BRAZIL, Ind. (WTWO/WAWV) — For those of us who have never been in actual combat, it’s really hard understand what happens. Physically, mentally and spiritually. Bill Searing of Brazil knows what it’s like because he served in combat during the Vietnam War.
He grew up in Brazil and enlisted in the U.S Army in 1969. Members of his family had been in the military so service to the nation was, in his words, “a duty.”
“I didn’t do anything that many people before me hadn’t done, so I thought it was my duty to protect my family my country,” said Searing.
Searing received military police training and jungle training. He learned how the enemy operated including their use of trip wires and the tunnels where they hid and attacked Americans.
After training he became part of the Army’s military intelligence efforts. Specially, he helped gather information about the enemy from enemy soldiers and situations on the front lines. It was dangerous, especially under enemy fire.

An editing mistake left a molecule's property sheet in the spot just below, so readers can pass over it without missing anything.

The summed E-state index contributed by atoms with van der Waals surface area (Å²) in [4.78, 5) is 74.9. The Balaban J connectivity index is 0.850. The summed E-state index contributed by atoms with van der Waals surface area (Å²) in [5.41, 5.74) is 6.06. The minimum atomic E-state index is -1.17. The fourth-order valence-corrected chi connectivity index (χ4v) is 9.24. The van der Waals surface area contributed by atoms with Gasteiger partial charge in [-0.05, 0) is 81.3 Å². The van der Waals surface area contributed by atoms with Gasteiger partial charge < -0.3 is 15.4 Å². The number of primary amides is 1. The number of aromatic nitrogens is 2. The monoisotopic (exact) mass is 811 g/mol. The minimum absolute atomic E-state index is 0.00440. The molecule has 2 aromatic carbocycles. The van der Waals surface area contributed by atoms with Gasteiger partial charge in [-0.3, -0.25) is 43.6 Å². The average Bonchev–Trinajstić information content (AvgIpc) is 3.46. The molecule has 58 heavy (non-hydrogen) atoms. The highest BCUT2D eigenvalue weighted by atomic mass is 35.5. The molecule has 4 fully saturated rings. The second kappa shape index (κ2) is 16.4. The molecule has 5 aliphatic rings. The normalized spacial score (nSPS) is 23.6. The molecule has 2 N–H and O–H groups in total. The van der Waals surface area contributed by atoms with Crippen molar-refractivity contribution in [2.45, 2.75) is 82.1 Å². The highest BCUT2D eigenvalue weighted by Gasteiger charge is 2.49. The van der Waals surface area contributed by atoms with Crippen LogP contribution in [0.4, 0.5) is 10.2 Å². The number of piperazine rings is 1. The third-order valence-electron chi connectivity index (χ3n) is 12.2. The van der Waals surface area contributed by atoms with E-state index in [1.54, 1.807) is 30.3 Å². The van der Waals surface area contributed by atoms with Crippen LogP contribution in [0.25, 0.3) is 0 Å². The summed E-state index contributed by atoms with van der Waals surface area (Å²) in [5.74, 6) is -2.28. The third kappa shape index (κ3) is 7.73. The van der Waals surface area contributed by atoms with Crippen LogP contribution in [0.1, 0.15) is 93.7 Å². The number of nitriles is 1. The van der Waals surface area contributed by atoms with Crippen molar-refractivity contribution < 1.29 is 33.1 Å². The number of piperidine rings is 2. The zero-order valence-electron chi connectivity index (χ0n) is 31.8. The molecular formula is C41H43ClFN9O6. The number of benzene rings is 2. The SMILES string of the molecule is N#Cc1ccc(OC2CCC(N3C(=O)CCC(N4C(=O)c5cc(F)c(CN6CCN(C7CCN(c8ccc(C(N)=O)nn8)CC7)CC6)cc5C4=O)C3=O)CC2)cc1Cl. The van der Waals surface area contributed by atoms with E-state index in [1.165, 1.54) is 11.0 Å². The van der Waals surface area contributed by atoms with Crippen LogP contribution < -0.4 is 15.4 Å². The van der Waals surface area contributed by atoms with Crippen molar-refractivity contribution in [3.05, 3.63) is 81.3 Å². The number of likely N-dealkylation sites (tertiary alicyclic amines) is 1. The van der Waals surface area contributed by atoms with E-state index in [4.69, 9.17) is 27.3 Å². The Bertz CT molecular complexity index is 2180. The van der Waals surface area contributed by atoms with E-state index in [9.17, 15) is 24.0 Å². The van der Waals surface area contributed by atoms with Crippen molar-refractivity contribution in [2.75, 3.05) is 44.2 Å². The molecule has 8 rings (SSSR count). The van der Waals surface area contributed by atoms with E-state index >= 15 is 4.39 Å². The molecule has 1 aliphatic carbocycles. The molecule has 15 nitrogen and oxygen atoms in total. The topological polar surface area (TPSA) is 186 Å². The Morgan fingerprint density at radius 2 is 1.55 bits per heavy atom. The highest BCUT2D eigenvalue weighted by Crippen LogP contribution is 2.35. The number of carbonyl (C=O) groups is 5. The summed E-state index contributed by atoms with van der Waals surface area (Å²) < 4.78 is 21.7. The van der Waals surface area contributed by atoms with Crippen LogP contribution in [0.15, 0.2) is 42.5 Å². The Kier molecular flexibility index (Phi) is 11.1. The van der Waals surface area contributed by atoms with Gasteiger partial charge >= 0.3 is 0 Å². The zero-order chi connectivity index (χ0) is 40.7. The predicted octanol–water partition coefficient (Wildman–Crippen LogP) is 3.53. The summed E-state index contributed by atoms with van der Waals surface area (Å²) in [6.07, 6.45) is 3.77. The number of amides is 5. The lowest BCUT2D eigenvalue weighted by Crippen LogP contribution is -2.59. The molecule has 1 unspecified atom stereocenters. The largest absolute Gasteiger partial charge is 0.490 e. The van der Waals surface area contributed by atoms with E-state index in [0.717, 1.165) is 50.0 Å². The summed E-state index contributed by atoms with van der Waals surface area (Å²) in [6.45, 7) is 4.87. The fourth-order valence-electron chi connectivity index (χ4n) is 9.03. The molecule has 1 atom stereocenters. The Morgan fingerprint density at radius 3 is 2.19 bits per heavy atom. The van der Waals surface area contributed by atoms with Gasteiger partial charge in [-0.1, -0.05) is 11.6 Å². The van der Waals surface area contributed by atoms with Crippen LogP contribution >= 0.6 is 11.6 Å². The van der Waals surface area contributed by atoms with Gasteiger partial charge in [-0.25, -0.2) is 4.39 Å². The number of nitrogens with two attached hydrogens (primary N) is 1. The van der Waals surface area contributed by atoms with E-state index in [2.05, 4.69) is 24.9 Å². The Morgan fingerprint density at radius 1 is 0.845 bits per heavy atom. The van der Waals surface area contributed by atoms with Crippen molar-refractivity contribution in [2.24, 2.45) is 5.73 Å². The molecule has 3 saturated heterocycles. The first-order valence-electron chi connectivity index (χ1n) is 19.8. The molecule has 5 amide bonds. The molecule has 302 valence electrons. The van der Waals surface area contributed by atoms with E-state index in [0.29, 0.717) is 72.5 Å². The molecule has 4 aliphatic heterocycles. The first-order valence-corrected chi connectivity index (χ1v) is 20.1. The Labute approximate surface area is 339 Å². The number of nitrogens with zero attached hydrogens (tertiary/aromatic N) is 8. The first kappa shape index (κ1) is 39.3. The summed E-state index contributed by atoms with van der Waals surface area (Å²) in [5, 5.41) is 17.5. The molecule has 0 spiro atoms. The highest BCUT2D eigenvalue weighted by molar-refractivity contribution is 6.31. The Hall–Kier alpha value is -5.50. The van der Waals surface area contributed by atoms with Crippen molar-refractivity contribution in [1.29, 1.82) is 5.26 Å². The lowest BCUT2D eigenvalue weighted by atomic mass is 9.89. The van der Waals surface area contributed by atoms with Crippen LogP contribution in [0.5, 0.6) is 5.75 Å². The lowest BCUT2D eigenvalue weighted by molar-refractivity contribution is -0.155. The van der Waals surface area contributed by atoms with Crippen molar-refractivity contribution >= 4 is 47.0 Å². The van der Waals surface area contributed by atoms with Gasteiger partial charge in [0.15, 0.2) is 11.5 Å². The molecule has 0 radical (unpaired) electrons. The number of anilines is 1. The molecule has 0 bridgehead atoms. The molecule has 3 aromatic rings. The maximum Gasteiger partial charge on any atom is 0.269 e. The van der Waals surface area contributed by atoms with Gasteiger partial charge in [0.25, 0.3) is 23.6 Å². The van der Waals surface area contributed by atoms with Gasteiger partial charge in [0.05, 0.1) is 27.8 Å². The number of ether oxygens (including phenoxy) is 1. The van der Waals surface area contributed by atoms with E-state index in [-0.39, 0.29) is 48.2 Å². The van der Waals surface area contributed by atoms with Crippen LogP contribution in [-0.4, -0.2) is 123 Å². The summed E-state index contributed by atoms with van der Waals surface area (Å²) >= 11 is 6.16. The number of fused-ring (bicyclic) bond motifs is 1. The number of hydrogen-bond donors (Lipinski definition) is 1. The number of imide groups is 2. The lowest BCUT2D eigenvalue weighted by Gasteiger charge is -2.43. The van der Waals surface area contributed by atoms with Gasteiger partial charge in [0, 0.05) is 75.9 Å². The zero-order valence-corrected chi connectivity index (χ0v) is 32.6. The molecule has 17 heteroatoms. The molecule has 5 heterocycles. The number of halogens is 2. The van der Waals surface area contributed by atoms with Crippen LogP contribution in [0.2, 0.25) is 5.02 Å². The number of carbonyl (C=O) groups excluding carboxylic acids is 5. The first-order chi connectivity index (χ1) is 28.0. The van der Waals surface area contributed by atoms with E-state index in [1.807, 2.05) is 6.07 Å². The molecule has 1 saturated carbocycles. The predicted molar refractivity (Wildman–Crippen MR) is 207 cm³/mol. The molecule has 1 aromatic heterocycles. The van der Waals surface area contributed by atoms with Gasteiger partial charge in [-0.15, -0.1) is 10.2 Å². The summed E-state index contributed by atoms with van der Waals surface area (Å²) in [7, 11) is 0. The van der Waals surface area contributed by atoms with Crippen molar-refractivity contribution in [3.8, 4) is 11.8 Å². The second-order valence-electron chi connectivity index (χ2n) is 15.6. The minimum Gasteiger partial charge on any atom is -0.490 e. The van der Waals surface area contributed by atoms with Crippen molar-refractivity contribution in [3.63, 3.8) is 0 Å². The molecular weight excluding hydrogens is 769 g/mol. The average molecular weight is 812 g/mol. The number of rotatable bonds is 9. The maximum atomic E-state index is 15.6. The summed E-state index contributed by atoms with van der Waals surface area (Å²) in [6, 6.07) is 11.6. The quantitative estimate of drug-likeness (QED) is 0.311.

“I was just 18, I’ve never killed and and I’m thousands of miles from home,” said Searing.
He says It was very difficult being away from home.. and during his first Christmas in Vietnam, he cried. So he relied on his faith in God and the love of his parents. It meant so much to receive gifts from home like this transistor radio and the letters that he received.
Today, it’s not just the memories that linger, but also the physical impact of the war. He was exposed to Agent Orange. The chemical was used by U.S. forces to clear vegetation and find the enemy. Unfortunately, Searing saw it, and felt it.
“It’s kind of like a spicy smell it will clear you out, but also affects your lungs,” said Searing.
After the war, he served in Washington DC and then it was on to civilian life. He spent 35 years working for the Indiana Prison system training emergency teams. He also met his wife Kelli who worked in the prison. She was a veteran of the air national guard and was the first female member of the Security Police for the 181st.
Today, she takes care of Bill as his VA caregiver. He’s survived kidney cancer, diabetes and more. She says they really didn’t talk about his Vietnam experiences until he became sick in 2010. But sharing those experiences brought them closer.